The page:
Saturday, August 29, 2009

The Other Woodstock

The new movie "Taking Woodstock" opened today, celebrating the 40th anniversary of the historic music event of 1969. Estimates put the crowd there in upstate NY at about 500,000. I was too young to go, so I was in Rockland County NY that weekend with my girlfriend, whose older sister (unbeknown to her parents) was at the festival. Upon her return, I got a firsthand account of what it was like. For the next four years, I performed in bands and covered most of the songs and artists from the festival.

Then on July 28 1973, came the Watkins Glen Summer Jam, featuring the Allman Brothers, the Grateful Dead, and The Band. More than 600,000 people descended upon the small, picturesque town in upstate New York, the largest audience ever at a pop festival. I was one of them. Several estimates suggest that one out of every three people between the ages of 17-24 from New York to Boston was at that event.

I was with four friends, in two cars, leaving from Bergen County NJ the afternoon before the concert. It would be about a five hour drive along rural Route 17 – assuming normal traffic. The traffic was far from normal. There was a steady stream of cars filled with young people for most of the length of Route 17. The Roscoe Diner, in Roscoe NY, was a favorite stopping place, and we stopped there to regroup, refuel, and decide what we'd do as we got closer to Watkins Glen.

At about 1 a.m., the morning before the event was to start, we were 11 miles outside of Watkins Glen. The traffic was at a standstill, and that looked to be as close as we could get by car. So, we parked at the side of the road, along a long line of cars doing the same thing, gathered up our 'stuff', and started to walk. We didn’t know how far away we were.

It seemed endless – walking in the dim night, amidst a sea of young music fans seeming heading for some kind of Close Encounter. Sometime between 4-5 a.m., I started to see signs of civilization – there was a brown-roofed restaurant called "Mr. Chicken", which was to be a significant landmark in the next days, months, and decades. We finally got to the concert grounds – a sea of bodies, lying on blankets, colorfully dressed (or undressed).

There was little available real estate to be had. We found a small spot of bare ground, spread our blankets, and tried to get some sleep, after an 11-mile walk through the night. I closed my eyes at about 5:30am – At about 6am, I felt my head being jostled and I opened my eyes to see the posterior underside of a dog dangling over me. That, plus the wooden tent stake poking my side, was enough to get me up.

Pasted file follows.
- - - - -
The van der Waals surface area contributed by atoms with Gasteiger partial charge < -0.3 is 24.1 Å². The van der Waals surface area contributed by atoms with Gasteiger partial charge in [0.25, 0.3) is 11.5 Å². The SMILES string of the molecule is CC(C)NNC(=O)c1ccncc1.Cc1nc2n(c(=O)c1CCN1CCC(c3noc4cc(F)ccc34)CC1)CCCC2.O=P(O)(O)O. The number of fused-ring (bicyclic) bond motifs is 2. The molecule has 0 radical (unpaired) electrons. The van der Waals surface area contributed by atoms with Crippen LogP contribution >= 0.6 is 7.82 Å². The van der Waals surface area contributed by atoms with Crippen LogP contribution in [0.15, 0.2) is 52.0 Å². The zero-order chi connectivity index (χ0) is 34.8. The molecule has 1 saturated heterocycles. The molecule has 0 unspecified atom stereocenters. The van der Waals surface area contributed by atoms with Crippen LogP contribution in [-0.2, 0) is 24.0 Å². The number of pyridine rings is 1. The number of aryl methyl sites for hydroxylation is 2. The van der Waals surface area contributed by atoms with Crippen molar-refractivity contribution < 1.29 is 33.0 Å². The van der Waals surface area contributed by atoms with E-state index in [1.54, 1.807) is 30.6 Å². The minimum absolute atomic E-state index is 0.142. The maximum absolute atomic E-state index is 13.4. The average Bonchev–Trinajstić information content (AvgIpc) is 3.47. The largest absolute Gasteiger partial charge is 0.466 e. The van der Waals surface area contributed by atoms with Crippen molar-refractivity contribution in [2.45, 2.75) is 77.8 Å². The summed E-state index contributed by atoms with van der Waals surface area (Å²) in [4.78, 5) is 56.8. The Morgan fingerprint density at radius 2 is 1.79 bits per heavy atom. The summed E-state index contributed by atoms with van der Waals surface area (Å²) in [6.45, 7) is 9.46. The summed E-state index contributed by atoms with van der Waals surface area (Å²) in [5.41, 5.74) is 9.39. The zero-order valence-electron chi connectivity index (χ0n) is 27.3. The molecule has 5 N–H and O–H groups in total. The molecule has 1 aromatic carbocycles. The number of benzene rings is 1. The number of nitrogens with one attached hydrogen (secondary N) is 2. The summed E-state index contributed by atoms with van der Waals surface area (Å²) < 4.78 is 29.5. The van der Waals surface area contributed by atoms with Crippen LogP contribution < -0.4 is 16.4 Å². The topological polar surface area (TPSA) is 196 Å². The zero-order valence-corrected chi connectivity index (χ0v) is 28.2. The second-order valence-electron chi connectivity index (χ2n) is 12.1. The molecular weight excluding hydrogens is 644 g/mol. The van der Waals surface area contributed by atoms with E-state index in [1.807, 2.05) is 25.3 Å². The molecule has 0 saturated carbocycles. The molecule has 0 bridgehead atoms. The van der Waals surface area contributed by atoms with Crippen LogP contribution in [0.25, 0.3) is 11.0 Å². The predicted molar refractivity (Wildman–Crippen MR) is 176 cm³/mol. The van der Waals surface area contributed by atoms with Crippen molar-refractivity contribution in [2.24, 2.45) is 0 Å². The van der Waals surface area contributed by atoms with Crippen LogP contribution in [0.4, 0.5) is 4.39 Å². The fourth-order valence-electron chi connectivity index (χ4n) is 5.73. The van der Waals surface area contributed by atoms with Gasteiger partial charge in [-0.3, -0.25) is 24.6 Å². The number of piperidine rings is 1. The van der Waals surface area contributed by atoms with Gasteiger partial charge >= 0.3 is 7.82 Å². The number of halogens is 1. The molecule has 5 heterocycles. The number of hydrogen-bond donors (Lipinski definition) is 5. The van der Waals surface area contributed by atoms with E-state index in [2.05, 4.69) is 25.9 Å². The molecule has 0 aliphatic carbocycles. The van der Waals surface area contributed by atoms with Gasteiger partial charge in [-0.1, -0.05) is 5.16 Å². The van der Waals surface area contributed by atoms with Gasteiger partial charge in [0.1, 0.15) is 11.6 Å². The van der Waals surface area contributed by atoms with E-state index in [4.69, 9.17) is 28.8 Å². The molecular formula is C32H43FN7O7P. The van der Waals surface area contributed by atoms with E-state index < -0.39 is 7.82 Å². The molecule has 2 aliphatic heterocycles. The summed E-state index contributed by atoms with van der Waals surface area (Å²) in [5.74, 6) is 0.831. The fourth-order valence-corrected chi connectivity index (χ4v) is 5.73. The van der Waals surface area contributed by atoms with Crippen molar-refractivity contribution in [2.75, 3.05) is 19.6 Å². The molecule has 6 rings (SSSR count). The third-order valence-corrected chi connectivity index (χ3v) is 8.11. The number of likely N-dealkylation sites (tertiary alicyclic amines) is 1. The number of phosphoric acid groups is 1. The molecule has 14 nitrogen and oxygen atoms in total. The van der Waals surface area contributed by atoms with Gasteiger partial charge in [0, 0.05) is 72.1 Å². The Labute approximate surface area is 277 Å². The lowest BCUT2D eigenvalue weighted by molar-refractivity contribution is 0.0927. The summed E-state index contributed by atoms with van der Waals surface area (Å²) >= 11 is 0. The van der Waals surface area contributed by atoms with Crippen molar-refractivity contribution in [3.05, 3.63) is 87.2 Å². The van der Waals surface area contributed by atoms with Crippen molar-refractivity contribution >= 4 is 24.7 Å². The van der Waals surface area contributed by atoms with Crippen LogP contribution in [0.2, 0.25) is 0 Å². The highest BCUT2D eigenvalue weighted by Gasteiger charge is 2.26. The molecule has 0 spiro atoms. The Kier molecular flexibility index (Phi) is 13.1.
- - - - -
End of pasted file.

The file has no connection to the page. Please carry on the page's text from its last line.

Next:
All we could see was people – everywhere. And a tiny stage off in the distance. However, there were large towers of speakers everywhere. I scoped out food and porta-potty locations. And then the sun came up. Hot – extremely hot. I had brought water. My friends, in their infinite wisdom brought wine, and not a drop of water. Water was being sold at a heavy premium – far more than the other mind-altering substances which were being freely hawked everywhere (which I did not find particularly appealing).

Eventually the music got going – the stories of the Grateful Dead's legendary sound-check which turned into an impromtu 2-set concert, are quite accurate. Following the Dead's opening performance, the Band went on and then, shades of Woodstock, along came the rain. Now there were 600,000 hot, wet, muddy, people – but still peaceful and happy.

One of my friends, who drove the car I rode in, started to get heat stroke and dehydration, so we brought him to the medical tent. He was quite out of it, but when he saw that all the nurses there had shed their tops, he quickly became alert. I'm not sure if this has become an approved treatment for heat stroke or not, but it worked.

My supply of water was gone, most of our money was gone, and we still had an 11 mile walk back to the cars ahead. There was still more festival to come, but I thought it best to get my dehydrated driver back to the car while there was still some cool in the air, so we said goodbye to our colleagues, and began the trek back.

Along the way we saw all the colorful things we could not see in the dark as we were coming in the night before – vendors, hawkers, pushers, and the now-famous Hartford CT radio station camper, which was doing a pirate broadcast from the concert site.

Eventually, I saw it – the comforting brown roof, and the words "Mr. Chicken". We got some water and food, and finished the trek to the car. The entire experience – being a part of the largest music gathering ever, is clearly engrained in my memory, but sadly, I never thought to bring a camera with me. I do however have the local newspaper from that weekend with photos.

Yes, Woodstock was first, but Watkins Glen was bigger. Having been there, I understand the primary lesson of Woodstock and that whole time we call "the sixties". The music was a great bonus, but the real treasure was seeing how immense groups of diverse people of all backgrounds and walks of life could come together and peacefully enjoy the simple pleasures of being on this earth. And I have always seen music as a means of bringing people together across any type of boundary or divide.

I have since been back to Watkins Glen many times. It is one of my favorite places, due mostly to the unique scenic beauty of the gorges and Finger Lakes. And nearly 40 years after that historic music pilgrimage, there, steadfastly on the main street, is Mr. Chicken.